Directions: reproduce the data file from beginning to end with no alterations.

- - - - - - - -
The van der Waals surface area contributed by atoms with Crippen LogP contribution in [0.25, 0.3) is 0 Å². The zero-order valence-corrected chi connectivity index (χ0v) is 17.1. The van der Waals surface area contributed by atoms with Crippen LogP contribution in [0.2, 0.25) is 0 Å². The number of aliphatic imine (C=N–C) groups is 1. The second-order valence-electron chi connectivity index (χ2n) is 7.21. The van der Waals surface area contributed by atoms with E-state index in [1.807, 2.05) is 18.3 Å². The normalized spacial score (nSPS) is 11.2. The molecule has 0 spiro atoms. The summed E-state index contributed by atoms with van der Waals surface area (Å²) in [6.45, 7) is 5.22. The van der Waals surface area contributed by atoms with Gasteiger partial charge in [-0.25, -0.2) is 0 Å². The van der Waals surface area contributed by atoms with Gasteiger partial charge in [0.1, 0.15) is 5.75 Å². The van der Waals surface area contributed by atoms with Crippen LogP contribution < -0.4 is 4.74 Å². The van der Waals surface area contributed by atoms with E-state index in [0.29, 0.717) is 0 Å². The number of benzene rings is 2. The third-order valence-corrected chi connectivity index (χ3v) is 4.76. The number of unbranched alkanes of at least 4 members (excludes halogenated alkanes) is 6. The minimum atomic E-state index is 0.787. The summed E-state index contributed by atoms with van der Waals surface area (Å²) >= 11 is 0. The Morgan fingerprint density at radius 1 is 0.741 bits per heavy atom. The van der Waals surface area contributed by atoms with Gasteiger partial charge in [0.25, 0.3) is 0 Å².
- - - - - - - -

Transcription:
The van der Waals surface area contributed by atoms with Crippen LogP contribution in [0.25, 0.3) is 0 Å². The zero-order valence-corrected chi connectivity index (χ0v) is 17.1. The van der Waals surface area contributed by atoms with Crippen LogP contribution in [0.2, 0.25) is 0 Å². The number of aliphatic imine (C=N–C) groups is 1. The second-order valence-electron chi connectivity index (χ2n) is 7.21. The van der Waals surface area contributed by atoms with E-state index in [1.807, 2.05) is 18.3 Å². The normalized spacial score (nSPS) is 11.2. The molecule has 0 spiro atoms. The summed E-state index contributed by atoms with van der Waals surface area (Å²) in [6.45, 7) is 5.22. The van der Waals surface area contributed by atoms with Gasteiger partial charge in [-0.25, -0.2) is 0 Å². The van der Waals surface area contributed by atoms with Gasteiger partial charge in [0.1, 0.15) is 5.75 Å². The van der Waals surface area contributed by atoms with Crippen LogP contribution < -0.4 is 4.74 Å². The van der Waals surface area contributed by atoms with E-state index in [0.29, 0.717) is 0 Å². The number of benzene rings is 2. The third-order valence-corrected chi connectivity index (χ3v) is 4.76. The number of unbranched alkanes of at least 4 members (excludes halogenated alkanes) is 6. The minimum atomic E-state index is 0.787. The summed E-state index contributed by atoms with van der Waals surface area (Å²) >= 11 is 0. The Morgan fingerprint density at radius 1 is 0.741 bits per heavy atom. The van der Waals surface area contributed by atoms with Gasteiger partial charge in [0.25, 0.3) is 0 Å².